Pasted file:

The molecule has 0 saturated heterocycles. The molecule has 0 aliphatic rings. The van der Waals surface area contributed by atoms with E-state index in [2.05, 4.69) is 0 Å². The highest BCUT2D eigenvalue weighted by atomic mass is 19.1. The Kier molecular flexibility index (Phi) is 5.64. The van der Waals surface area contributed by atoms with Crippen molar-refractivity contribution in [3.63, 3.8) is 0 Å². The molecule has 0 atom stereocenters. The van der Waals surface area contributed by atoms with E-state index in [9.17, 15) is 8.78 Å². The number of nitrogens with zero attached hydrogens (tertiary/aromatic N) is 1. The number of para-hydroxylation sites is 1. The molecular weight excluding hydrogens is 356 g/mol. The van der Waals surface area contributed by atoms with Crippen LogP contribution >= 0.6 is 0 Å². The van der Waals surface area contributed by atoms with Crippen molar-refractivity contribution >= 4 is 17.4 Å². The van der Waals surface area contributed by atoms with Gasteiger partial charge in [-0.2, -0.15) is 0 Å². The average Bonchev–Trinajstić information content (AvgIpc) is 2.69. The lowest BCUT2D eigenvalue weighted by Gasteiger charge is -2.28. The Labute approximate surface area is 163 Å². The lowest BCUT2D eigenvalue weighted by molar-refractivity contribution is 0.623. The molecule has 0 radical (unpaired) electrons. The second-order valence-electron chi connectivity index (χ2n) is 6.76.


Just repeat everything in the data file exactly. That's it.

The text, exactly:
The molecule has 0 saturated heterocycles. The molecule has 0 aliphatic rings. The van der Waals surface area contributed by atoms with E-state index in [2.05, 4.69) is 0 Å². The highest BCUT2D eigenvalue weighted by atomic mass is 19.1. The Kier molecular flexibility index (Phi) is 5.64. The van der Waals surface area contributed by atoms with Crippen molar-refractivity contribution in [3.63, 3.8) is 0 Å². The molecule has 0 atom stereocenters. The van der Waals surface area contributed by atoms with E-state index in [9.17, 15) is 8.78 Å². The number of nitrogens with zero attached hydrogens (tertiary/aromatic N) is 1. The number of para-hydroxylation sites is 1. The molecular weight excluding hydrogens is 356 g/mol. The van der Waals surface area contributed by atoms with Crippen LogP contribution >= 0.6 is 0 Å². The van der Waals surface area contributed by atoms with Crippen molar-refractivity contribution >= 4 is 17.4 Å². The van der Waals surface area contributed by atoms with Gasteiger partial charge in [-0.2, -0.15) is 0 Å². The average Bonchev–Trinajstić information content (AvgIpc) is 2.69. The lowest BCUT2D eigenvalue weighted by Gasteiger charge is -2.28. The Labute approximate surface area is 163 Å². The lowest BCUT2D eigenvalue weighted by molar-refractivity contribution is 0.623. The molecule has 0 radical (unpaired) electrons. The second-order valence-electron chi connectivity index (χ2n) is 6.76.